Writing Essentials - Tips and Techniques

Utilise this movella to aid your writing needs from punctuation to correct verb usage! You will review important mechanics of writing in order to create sentences that express coherence and fervour. Each chapter in this movella will discuss various writing tools that have the ability to turn any piece of writing into a magnificent work of art.


9. Ending With Prepositions

This is a very difficult topic to discuss because this can often be retaliated with correct usages. However, many sentences will not and should not end with prepositions.

Take a look at this example.

Where will the party be at?

"Where" and "at" already indicate a location. We already know that "Where" creates a question, so that word cannot be omitted. We only need enough that provides as much information needed, and having too much information for one thing becomes verbose. Therefore, we can conclude that "at" can be omitted.

Where will the party be?

Note that you can also finish the sentence completely hereafter.

Where will the party be held?

Just to review, a preposition is a word or phrase that indicates location for a subject or an object.

My dog jumped onto the table.

I hid underneath the table.

We should meet up at 1 PM.

Raindrops are falling from the sky.

The table was in between me and my dog.


Prepositions should rarely fall at the end of the sentence, regardless how 'unique' you want your sentences to be constructed. Sentences that end with prepositions tend to be redundant and often very annoying to read.

To remember when and how a preposition can be correctly placed at the end of a sentence is to pay attention to the number of prepositions (location words) found in the sentence.

Where do you need to go to?

There are two location words in this sentence. We already know that "Where" creates the sentence referring to location, but "to" also refers to location, the preposition.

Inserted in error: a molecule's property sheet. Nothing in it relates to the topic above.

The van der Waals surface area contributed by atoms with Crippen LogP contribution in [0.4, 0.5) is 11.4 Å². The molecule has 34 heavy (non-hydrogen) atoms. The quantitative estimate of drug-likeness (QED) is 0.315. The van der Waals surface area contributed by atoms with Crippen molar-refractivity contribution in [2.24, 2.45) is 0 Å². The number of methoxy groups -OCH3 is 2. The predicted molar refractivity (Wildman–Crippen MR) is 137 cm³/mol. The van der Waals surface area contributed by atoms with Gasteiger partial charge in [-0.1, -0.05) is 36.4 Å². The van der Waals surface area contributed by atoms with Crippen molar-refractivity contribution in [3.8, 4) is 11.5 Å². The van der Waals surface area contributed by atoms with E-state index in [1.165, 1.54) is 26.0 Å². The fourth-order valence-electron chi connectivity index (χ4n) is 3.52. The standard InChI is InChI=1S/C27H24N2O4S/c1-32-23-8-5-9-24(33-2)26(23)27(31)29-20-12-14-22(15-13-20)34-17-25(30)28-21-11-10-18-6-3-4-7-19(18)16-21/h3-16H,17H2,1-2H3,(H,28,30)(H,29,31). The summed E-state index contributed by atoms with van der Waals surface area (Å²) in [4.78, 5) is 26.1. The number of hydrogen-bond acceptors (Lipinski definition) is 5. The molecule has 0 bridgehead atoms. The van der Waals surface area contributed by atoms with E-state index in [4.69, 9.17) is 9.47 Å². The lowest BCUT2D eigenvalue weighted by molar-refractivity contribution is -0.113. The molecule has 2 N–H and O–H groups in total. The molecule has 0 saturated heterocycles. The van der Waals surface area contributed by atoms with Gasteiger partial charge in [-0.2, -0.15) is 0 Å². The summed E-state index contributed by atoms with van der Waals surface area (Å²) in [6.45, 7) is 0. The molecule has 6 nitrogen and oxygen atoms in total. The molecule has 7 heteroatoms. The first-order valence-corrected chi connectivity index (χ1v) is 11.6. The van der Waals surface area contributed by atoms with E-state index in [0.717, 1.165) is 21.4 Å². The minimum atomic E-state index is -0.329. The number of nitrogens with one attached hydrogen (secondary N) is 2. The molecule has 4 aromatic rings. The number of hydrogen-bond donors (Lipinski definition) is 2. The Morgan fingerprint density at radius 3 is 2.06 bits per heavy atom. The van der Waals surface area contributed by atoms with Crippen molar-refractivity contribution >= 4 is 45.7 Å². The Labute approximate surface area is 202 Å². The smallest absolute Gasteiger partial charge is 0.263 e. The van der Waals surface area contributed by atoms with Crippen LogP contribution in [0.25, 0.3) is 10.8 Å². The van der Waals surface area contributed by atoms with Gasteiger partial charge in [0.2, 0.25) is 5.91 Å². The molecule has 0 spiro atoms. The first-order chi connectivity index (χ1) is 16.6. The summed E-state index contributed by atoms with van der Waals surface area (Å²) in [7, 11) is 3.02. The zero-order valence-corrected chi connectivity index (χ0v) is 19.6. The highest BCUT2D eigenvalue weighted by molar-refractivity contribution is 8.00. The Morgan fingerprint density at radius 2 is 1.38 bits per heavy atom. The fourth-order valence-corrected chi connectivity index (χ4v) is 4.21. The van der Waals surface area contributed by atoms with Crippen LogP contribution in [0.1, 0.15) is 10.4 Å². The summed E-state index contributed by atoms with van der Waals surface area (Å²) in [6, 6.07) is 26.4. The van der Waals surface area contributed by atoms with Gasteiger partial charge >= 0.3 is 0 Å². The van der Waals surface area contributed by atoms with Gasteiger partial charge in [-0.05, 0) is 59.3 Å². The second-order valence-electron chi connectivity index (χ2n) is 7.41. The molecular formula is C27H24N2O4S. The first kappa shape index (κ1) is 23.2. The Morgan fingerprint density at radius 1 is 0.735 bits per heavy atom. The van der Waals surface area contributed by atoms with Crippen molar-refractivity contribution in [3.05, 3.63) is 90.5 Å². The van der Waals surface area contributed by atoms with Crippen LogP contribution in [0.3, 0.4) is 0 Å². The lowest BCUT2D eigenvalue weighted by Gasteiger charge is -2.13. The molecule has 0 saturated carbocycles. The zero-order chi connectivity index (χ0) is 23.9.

If we were to omit "Where", it will leave us with:

Do you need to go to?

That makes no sense. How about:

Do you need to go?

No, thank you.

See? "Where" is needed, but "to" is not. If there is a location word, there is no need for a preposition. Likewise, if there is already a preposition, there is no need for another one.


Prepositions Are Not Always Prepositions

Just when you thought it was easy, it just got harder. There are many sentences that accept prepositions at the end of them, but these rules are very strict. You are allowed to use a preposition at the end only when there is no other preposition that follows the common flow of grammar.

Here are two examples.

It has already been written on.

What did you write on?

There is no way you can write this better without changing the context of the two sentences. Attempting to do so will disrupt the flow of regular English grammar.

Take a look.

On it has already been written.


It has on it been written already.



On what did you write?


Did you write on what?

I wrote on paper, but you still sound weird.

No matter how hard you try, nothing is more decent than the first two examples given. As long as there are no more than two prepositional phrases in one simple sentence, you should be fine. To further understand using prepositions at the end of the sentence, simply omit the preposition, and see how the sentence sounds.

What is going on?

What is going?

Notice the ambiguity happening in the second sentence.

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